Friday, June 20, 2008

Choir Concert Tonight

Liz, Anna and Shelagh at their last concert together, in 2005

Tonight is the 15th anniversary concert of the Leelanau Children's Choir and Youth Ensemble, at 7 pm at the Northport Community Arts Center.

Both present singers and alumni are singing, so I get to hear all three of my daughters sing together on stage once again. I have been doing double duty this week, shuttling kids back and forth to rehearsal, ironing and fixing costumes in the wings while they sing, and then putting in my regular shifts at the casino at night. Every once in a while I look up from my ironing board as I hear a familiar voice from afar and then I go out to the stage and hear yet another returning singer. The adult voices are stronger and more confident than they were in high school. A shy guy who sang like a deer in the headlights his senior year is now eating up the chance to be on stage again.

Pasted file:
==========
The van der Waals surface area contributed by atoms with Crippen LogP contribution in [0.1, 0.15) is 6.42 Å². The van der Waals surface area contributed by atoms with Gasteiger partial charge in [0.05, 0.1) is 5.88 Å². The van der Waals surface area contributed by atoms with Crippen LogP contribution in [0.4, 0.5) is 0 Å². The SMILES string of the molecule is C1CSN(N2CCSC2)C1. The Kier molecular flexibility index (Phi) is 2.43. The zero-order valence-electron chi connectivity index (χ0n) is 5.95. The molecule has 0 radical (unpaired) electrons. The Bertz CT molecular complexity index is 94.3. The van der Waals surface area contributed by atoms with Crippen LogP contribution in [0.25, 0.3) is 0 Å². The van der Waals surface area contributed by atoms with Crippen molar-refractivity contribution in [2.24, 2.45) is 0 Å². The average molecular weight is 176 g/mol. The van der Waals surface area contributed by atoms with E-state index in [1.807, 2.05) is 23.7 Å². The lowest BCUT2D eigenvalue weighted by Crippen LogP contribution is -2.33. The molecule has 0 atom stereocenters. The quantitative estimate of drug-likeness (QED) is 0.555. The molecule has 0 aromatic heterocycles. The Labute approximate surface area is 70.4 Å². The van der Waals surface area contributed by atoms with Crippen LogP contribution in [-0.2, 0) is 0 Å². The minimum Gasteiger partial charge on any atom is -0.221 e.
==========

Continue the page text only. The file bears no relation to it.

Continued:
This concert is one night only, with a catered reception immediately afterwards. Tickets are $20, or $5 for students, at the door.

Friday, June 13, 2008

A Bear in Leland

Richard tells me that John Henderson saw a bear in Leland this morning, in Pendergast's yard on M-22 across from Indiana Woods, just a stone's throw from Fudgie Beach. It's usual to see foxes, minks or an eagle in that location, but a bear is a little over the top. Maybe it will show up at the Wine Festival tomorrow.

I looked for it at 11:30 when I drove in to pick Anna up on the last day of school. I didn't see it -- no surprise there -- but there were fudgies on the beach and downtown was crowded with newly released school kids and resorters riding bikes and walking dogs.

We've had 4 inches of rain in the last week, not a lot compared to much of the Midwest, but enough to make the farmers happy. My sweet potatoes, which looked like produce department scraps when I planted them, have sprung a few leaves and grown a few inches. Still no seedling peanuts, although I've now replanted them for the third time.

Thursday, June 12, 2008

Amtrak Wins!

HR 6003, the Passenger Rail Reinvestment and Improvement Act, passed in the House yesterday by a 311-104 margin. By a veto-proof margin. My congressman, Dave Camp, voted against the bill despite my entreaties. Maybe I helped open his mind to some possibilities anyway.

Wednesday, June 11, 2008

The Garden --What's new

The garden is almost in, everything except that patch of reclaimed ground across the driveway. Many things are different this year, as I adapt to a changing climate and a changing family.